Training for the public’s strongest safety advocate

The increased perception of a VTS

The role, functions and benefits of a vessel traffic service (VTS) have evolved and grown exponentially over recent years with the advent of new technologies and processes and, as such, VTS is now widely recognised as a powerful risk mitigation tool that can help make waterways safer and more efficient. Such evolution and growth can be readily evidenced by the wide and varied work of groups such as the International Association of Marine Aids to Navigation and Lighthouse Authorities (IALA) VTS committee, and the associated guidelines and recommendations produced that influence and shape the worldwide development of VTS.

Technology continues to be exploited with a range of high-tech and integrated sensors, systems and processes now available to support the core functions of a VTS. This has without doubt increased the capability of VTS Centres worldwide taking them to a new level in their ability to plan, manage and monitor a diverse range of vessels in what is also a rapidly developing and changing shipping industry.

An example of such enhanced recognition as a powerful risk mitigation tool has been the increased public perception of a VTS. This has become steadily more apparent in recent years as the role of a VTS has become clearly defined. As such VTS is, and rightly so, being judged against the guidelines and recommendations specified by IALA and others. Perhaps one of the clearest examples of this was in the comments of Deborah A P Hersman, chairman of the US National Transportation Safety Board, who referred to the function of VTS as being “to protect the public interest by checking unsafe actions or unsafe operators” and further as a VTS being “the public’s strongest safety advocate”.

The increased role of the human

With this increased perception it is wholly reasonable that there is a focus on equipment and technology to assist a VTS in meeting its overarching goals. However, attention also has been paid to those people manning VTS centres worldwide. The Port of London Authority (PLA) operates one of the largest VTS areas in the UK covering some 600 square miles of waterway. Overseeing this is a team of 44 of which some 40 are, due to the nature of their role, trained to IALA recommendation V-103 (Standards for Training and Certification of VTS Personnel) as VTS professionals. With a relatively large contingent of VTS professionals, the PLA developed its own programmes of VTS training and achieved IALA and MCA accreditation in 2011 and is currently approved to deliver IALA V-103/1 VTS operator training and MCA VTS refresher training.

The changing nature of the worldwide maritime industry has resulted in challenges to the well-established recruiting pathways. It is no longer guaranteed to be possible to recruit a new VTS operator (VTSO) from a traditional International Convention on Standards of Training, Certification and Watchkeeping for Seafarers (STCW) seagoing background. This makes the training process critical, particularly with a diverse range of learners as it is essential to meet the individual needs of each VTSO while providing a challenging learning experience for all members of the class.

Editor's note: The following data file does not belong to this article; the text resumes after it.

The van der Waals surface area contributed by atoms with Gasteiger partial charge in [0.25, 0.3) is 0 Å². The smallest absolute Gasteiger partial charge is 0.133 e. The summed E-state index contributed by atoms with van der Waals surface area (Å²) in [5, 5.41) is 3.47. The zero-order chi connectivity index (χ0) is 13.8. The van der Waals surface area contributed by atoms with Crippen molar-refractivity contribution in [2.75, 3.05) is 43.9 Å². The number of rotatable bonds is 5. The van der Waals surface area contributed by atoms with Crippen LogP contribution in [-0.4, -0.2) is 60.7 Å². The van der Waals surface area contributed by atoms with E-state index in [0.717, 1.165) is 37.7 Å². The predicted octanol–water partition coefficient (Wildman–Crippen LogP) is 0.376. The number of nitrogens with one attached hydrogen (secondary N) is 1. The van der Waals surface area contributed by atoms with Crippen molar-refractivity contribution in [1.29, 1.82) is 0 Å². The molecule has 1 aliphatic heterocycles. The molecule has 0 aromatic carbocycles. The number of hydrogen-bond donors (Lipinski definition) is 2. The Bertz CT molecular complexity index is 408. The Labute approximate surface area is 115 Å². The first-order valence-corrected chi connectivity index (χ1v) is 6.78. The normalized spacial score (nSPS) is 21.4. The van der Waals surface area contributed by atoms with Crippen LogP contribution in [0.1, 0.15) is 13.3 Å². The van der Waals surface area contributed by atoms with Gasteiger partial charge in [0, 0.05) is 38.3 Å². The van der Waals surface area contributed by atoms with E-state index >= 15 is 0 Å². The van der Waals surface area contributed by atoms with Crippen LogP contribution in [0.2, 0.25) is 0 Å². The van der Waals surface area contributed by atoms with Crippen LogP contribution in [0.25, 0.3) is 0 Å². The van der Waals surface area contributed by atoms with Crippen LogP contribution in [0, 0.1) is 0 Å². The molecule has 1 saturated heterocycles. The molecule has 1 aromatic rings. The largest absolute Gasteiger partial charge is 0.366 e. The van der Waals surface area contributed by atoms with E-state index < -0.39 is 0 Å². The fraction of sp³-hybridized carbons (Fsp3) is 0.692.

Whilst it is essential for VTSOs from a non-seagoing background to attain an appropriate level of nautical knowledge, there are also benefits in recruiting such VTSOs. It could be suggested that while they would hold a level of nautical knowledge wholly relevant for their role, they would be free from some of the human-factor assumptions that inevitably exist in a hierarchical industry such as the seagoing sector. This, in many cases, results in the provision of VTSOs who are prepared to intervene and question vessels participating in a VTS area with little deference to rank or on board status which, it could be argued, further enhances the safety benefits of a VTS.

Theories and principles of learning

The emphasis of the training programmes is focussed primarily on the end result, being fully qualified, competent and professional VTS staff. This has been achieved through a process of extensive study in the theories and principles of learning and training development. It results in innovative training programmes that place the VTSO at the centre of all learning activity while embedding the core attributes of VTS professionals; commitment, courage, discipline, respect for others, integrity and loyalty.

To achieve this several overarching principles have been developed with regards to the development of VTSOcentred training. Wherever possible the sessions are related directly to real life VTS or maritime scenarios that the learners can readily relate to, the lessons are designed so as to be predominantly learner-led thereby fostering the sharing of professional knowledge and experience amongst the group. Importantly, the instructor acts as a facilitator leading and guiding the learners to bring their operational and professional experience to the forefront of the session.

Kevin Gregory, vessel traffic services manager, Port of London Authority, London, United Kingdom
Edition: Edition 59

Cookie Policy. This website uses cookies to ensure you get the best experience on our website.